The Laws of Window Tinting
Many drivers are choosing to modify their vehicle by window tinting for either decorative purposes, or to improve privacy levels and reduce glare from the sun. However, during the evening when driving conditions are much darker, tinted windows can impair vision on the roads which can have dangerous consequences.
In the UK, there are strict regulations when it comes to window tinting, and those who fail to comply with these rules will be breaking the law. Here, we will discuss the laws of window tinting, so you can make an informed decision prior to modifying your vehicle.
Which Windows can I Have Tinted on My car?
Whilst there are no rules for tinting rear windscreens or rear passenger windows, there are strict regulations that must be adhered to when tinting front windscreens and front side windows. According to governmental guidelines, this varies slightly depending on when the vehicle was first used:
- Vehicles which were first used on or after 1st April 1985 must let at least 75% of light through their front windscreen and the front side windows must let at least 70% of light through
- Vehicles first used before 1 April 1985 must let at least 70% of light through the front windscreen and front side windows
It’s worth noting that the windows on most modern vehicles already feature a slight tint, so incorrectly adding any more tint can result in a failure to comply with the legal requirements.
Window Tinting Penalties?
Driving with wrongly tinted windows can have serious consequences for drivers, as well as those fitting or selling the glass. As tinted windows are not part of MOT testing, the police or the Driver and Vehicle Standards Agency (DVSA) use specialist light measuring equipment to diagnose whether windscreens or front side windows are incorrectly tinted.
If they’re too tinted…
If your windows are considered to be too tinted, you could receive a prohibition notice which would prevent you from using your vehicle until the extra tint has been removed. If this notice is ignored and you are caught again on the roads with the extra tint still in place, you can be prosecuted for driving an unroadworthy vehicle. This could end up resulting in a penalty notice or a court summons.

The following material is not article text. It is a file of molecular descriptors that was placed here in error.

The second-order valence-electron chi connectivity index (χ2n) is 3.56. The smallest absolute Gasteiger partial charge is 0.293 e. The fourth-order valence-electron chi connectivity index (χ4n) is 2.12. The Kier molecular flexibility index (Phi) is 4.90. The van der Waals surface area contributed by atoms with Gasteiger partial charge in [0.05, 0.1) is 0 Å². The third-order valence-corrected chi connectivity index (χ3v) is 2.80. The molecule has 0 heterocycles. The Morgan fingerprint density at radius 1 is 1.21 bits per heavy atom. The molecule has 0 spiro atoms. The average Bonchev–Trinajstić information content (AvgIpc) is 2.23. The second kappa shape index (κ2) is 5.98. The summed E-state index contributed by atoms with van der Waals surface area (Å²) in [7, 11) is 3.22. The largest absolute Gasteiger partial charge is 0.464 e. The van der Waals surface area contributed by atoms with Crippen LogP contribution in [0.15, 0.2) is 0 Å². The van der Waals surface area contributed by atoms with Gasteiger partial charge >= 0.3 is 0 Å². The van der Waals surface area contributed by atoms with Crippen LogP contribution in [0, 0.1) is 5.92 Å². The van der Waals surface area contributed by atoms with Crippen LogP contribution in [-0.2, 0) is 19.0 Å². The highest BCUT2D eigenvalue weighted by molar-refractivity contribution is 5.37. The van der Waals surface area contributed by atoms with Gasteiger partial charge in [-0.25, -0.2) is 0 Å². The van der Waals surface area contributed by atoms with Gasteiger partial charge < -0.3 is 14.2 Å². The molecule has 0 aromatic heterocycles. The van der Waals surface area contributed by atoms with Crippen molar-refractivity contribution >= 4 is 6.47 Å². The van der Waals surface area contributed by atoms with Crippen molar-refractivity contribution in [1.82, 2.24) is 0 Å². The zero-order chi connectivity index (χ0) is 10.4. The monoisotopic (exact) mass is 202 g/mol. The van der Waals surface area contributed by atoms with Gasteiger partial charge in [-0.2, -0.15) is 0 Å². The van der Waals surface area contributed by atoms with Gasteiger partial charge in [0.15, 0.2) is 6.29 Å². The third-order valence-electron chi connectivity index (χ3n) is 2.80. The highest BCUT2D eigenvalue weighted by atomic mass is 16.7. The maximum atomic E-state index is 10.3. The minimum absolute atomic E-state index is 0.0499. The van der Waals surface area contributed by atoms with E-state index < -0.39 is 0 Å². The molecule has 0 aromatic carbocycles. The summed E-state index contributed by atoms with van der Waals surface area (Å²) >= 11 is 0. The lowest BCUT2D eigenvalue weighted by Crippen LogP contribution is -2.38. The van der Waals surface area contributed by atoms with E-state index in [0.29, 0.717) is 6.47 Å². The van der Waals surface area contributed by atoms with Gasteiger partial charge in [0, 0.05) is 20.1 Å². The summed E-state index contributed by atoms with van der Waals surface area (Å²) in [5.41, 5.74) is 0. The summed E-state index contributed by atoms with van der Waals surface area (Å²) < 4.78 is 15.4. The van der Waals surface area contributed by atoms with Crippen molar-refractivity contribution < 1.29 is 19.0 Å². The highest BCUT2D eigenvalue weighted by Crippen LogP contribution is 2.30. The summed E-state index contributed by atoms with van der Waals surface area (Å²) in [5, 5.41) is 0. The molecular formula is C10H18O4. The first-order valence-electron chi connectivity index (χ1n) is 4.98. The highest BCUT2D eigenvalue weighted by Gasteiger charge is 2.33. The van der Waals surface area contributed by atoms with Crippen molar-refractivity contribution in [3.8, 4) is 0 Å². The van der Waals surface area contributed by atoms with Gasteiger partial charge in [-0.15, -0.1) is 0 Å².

In cases where the police or DVSA do not deem the window tinting serious enough to take such action, they will issue a ‘Delayed Prohibition Notice’ or a ‘Rectification Notice’ which allows the vehicle to be driven on the roads for a specified number of days while the tint is being removed. To prove that the tint has been taken out within the allocated time, the driver will need to provide evidence – such as a receipt from the garage where the work was carried out – to the police station so the notice can be withdrawn.
In addition to receiving penalties, having wrongly tinted windows can also invalidate insurance claims should you find yourself involved in an accident.
How can I avoid having wrongly tinted windows?
Seeking the expertise of a fully qualified professional to tint your windows will ensure the work is carried out safely and efficiently. Now that you are familiar with the laws surrounding window tinting, make sure you find out plenty of information from the windscreen company you are thinking of using to ensure they are experienced in this type of work.
As part of our comprehensive windscreen services, here at Motorway Windscreens we also offer specialist window tinting. Using innovative equipment, all of our window tinting is carried out to the highest possible standard in line with relevant regulations to ensure full compliance.
To find out more about our window tinting service, or to arrange an appointment with one of our expert technicians, please get in touch today.